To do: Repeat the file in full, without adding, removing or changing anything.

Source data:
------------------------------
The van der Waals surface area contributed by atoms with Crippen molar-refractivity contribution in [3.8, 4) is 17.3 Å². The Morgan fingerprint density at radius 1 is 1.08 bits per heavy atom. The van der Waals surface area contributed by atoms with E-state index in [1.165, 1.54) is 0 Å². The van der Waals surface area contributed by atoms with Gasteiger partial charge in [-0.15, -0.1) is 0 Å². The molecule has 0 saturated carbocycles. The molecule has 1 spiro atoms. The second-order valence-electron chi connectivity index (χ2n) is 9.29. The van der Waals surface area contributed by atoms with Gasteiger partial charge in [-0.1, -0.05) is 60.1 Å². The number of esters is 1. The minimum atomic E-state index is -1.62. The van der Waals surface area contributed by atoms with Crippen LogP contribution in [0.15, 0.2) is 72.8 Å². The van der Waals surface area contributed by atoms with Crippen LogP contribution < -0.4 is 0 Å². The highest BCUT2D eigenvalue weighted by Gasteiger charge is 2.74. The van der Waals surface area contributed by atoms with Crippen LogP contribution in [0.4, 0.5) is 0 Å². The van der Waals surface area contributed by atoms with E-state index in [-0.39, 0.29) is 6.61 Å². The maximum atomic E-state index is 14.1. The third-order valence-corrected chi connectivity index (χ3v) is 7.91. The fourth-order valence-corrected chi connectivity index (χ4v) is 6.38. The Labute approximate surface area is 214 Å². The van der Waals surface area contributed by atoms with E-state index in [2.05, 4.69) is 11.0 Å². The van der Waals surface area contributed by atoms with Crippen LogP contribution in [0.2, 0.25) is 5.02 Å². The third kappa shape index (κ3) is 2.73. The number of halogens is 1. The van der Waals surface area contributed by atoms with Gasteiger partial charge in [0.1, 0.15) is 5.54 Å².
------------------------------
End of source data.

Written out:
The van der Waals surface area contributed by atoms with Crippen molar-refractivity contribution in [3.8, 4) is 17.3 Å². The Morgan fingerprint density at radius 1 is 1.08 bits per heavy atom. The van der Waals surface area contributed by atoms with E-state index in [1.165, 1.54) is 0 Å². The van der Waals surface area contributed by atoms with Gasteiger partial charge in [-0.15, -0.1) is 0 Å². The molecule has 0 saturated carbocycles. The molecule has 1 spiro atoms. The second-order valence-electron chi connectivity index (χ2n) is 9.29. The van der Waals surface area contributed by atoms with Gasteiger partial charge in [-0.1, -0.05) is 60.1 Å². The number of esters is 1. The minimum atomic E-state index is -1.62. The van der Waals surface area contributed by atoms with Crippen LogP contribution in [0.15, 0.2) is 72.8 Å². The van der Waals surface area contributed by atoms with Crippen LogP contribution < -0.4 is 0 Å². The highest BCUT2D eigenvalue weighted by Gasteiger charge is 2.74. The van der Waals surface area contributed by atoms with Crippen LogP contribution in [0.4, 0.5) is 0 Å². The van der Waals surface area contributed by atoms with E-state index in [-0.39, 0.29) is 6.61 Å². The maximum atomic E-state index is 14.1. The third-order valence-corrected chi connectivity index (χ3v) is 7.91. The fourth-order valence-corrected chi connectivity index (χ4v) is 6.38. The Labute approximate surface area is 214 Å². The van der Waals surface area contributed by atoms with E-state index in [2.05, 4.69) is 11.0 Å². The van der Waals surface area contributed by atoms with Crippen LogP contribution in [0.2, 0.25) is 5.02 Å². The third kappa shape index (κ3) is 2.73. The number of halogens is 1. The van der Waals surface area contributed by atoms with Gasteiger partial charge in [0.1, 0.15) is 5.54 Å².